Kardan Journal of Social Sciences & Humanities
Mr. Zahid Jalaly
Volume 1 Issue 1 | Jun 2018
Views: 195Download PDF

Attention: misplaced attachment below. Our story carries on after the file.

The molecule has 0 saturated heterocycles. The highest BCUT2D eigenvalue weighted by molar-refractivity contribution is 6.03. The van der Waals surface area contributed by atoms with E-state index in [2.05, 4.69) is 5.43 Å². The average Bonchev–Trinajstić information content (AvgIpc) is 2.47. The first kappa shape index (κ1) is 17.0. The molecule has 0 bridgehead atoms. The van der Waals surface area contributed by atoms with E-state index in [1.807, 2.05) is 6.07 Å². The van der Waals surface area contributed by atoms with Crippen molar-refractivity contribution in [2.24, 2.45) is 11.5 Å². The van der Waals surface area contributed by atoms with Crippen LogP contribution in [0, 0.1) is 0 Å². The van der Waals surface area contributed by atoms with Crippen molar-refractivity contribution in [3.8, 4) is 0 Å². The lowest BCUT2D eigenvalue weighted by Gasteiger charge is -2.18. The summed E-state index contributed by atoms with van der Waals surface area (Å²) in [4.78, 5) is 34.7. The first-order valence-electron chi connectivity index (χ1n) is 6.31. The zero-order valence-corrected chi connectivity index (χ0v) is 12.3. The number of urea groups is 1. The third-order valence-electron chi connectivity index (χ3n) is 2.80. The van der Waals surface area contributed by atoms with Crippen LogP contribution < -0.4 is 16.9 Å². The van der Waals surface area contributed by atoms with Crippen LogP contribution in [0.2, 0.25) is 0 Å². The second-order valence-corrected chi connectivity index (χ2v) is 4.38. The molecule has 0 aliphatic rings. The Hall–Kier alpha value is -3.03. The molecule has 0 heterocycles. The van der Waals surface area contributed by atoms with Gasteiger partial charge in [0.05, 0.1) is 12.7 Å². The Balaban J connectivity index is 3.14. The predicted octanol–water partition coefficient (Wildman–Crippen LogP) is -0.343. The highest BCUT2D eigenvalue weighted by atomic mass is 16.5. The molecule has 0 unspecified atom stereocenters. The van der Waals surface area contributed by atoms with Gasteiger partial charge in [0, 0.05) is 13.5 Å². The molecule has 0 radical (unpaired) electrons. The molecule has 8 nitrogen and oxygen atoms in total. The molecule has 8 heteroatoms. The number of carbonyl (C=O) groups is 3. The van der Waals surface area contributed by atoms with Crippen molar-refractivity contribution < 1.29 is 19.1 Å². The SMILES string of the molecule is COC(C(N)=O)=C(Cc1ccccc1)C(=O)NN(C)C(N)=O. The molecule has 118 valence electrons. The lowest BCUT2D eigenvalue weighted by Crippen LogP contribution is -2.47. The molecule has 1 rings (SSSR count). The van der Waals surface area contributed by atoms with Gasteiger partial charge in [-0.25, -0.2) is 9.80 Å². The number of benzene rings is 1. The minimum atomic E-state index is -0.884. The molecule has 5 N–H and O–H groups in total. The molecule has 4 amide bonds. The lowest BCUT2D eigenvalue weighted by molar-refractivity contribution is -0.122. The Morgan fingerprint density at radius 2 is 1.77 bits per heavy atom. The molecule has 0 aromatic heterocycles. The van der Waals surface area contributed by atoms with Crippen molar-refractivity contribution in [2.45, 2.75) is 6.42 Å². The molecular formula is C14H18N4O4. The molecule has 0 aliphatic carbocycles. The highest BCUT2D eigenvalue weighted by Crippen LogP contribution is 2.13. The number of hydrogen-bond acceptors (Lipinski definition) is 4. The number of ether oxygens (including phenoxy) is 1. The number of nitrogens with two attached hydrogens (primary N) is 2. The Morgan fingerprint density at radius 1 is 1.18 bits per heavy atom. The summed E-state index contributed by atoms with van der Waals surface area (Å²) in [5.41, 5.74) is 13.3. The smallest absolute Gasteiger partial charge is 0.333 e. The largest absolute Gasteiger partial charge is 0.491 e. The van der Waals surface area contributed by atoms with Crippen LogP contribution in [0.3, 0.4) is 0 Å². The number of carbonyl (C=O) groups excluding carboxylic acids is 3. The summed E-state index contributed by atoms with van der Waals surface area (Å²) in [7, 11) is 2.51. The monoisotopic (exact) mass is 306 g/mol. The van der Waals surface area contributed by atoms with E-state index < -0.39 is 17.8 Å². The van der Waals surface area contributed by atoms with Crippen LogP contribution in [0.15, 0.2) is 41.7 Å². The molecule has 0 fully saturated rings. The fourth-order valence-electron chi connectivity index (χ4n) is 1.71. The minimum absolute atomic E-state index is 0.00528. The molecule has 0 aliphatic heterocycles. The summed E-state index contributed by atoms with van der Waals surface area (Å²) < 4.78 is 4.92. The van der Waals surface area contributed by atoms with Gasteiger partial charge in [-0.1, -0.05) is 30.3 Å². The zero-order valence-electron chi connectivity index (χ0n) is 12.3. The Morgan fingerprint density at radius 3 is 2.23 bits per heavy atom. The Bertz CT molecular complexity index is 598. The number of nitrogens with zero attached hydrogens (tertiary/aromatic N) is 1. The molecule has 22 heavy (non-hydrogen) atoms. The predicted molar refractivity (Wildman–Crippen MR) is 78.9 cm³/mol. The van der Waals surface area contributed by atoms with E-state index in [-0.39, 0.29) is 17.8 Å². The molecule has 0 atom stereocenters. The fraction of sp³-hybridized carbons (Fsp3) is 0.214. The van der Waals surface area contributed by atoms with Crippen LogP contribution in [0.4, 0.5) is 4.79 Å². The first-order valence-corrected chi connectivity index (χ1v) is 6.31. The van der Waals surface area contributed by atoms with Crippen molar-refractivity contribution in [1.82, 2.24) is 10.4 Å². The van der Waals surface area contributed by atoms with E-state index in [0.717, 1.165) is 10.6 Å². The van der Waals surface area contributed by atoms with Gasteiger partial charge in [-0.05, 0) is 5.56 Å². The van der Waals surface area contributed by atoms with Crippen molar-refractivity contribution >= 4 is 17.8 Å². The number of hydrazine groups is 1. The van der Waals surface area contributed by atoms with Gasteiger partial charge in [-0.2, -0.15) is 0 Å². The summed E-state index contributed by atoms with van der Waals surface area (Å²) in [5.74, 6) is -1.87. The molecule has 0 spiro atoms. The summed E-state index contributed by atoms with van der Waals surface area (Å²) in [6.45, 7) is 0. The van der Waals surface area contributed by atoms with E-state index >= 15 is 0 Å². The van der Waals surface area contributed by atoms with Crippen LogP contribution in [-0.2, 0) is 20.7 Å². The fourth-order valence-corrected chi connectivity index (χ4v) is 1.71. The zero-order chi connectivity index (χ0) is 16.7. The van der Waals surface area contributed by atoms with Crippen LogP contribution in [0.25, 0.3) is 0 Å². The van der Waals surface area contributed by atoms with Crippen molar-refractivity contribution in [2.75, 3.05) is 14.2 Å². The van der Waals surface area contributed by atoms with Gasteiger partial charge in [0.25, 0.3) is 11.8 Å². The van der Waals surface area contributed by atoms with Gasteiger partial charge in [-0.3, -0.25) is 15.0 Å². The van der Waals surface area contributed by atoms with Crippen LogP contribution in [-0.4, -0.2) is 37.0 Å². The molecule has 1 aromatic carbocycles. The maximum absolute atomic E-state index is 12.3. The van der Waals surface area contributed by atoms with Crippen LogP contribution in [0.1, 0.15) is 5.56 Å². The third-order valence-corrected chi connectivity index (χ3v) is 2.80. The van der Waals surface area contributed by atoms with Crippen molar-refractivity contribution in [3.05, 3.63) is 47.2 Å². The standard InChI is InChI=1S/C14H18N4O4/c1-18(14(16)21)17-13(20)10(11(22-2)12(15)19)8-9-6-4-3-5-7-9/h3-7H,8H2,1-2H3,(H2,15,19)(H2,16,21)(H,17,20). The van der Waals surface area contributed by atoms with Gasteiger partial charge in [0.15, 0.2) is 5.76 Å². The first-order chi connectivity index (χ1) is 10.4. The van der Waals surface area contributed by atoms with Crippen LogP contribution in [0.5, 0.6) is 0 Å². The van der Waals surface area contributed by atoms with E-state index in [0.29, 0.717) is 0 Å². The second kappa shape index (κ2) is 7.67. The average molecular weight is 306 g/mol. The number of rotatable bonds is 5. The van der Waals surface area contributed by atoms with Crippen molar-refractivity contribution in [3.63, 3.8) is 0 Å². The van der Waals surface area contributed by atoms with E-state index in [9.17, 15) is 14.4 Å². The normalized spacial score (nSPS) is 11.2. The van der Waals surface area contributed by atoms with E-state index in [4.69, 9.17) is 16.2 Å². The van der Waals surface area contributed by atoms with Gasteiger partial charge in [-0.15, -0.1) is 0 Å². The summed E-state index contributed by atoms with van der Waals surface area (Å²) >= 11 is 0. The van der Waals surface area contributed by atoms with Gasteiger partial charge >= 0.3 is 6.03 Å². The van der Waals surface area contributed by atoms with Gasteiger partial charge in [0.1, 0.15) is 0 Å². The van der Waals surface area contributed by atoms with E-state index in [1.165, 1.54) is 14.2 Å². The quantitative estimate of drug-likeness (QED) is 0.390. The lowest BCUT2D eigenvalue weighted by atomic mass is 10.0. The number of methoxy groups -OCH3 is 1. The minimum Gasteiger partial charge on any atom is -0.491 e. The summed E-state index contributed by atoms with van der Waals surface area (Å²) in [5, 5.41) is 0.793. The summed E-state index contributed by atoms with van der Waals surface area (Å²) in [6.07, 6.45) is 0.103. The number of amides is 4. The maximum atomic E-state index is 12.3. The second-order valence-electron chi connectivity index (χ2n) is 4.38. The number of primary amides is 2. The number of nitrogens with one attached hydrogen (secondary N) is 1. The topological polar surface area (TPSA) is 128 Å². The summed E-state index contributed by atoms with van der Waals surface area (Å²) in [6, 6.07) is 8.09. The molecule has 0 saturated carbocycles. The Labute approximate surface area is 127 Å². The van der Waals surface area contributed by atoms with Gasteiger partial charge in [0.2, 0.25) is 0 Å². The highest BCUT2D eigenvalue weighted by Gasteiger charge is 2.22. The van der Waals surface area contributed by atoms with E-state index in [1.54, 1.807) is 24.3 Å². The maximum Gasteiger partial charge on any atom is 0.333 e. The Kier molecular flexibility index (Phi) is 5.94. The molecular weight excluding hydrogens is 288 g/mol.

Modern scholars generally initiate history of almost all of the social sciences related discourses with the ancient Greeks and the Romans and then jump to the modern era, thus other nations and civilizations are overlooked. The same happens with the international law discourse. Scholars of international law trace back the modern law of nations to the ancient Greeks and the Romans, while they both had no proper international law. On the other hand, Islamic Law of Nations-which is a rich source of a proper international law- is omitted. The present paper explores definition, early development and sources of Muslim International Law in which it argues that Islamic International Law was developed as a separate branch of law by eighth-century Muslim jurists. It similarly explains the nature of the science of Siyar, in which, it explores the vital characteristics of Islamic Law of Nations, which international law lacks, such as divinity, justice and stability. Then, this paper discusses the reality of bifurcation of the world into Dar al-Islam as well as Dar al-Harb and its relations with the theory of perpetual war, in which it contends that it is merely for the purpose of defining jurisdiction. Finally, for those who are interested in further studying the subject, the paper provides a general literature review.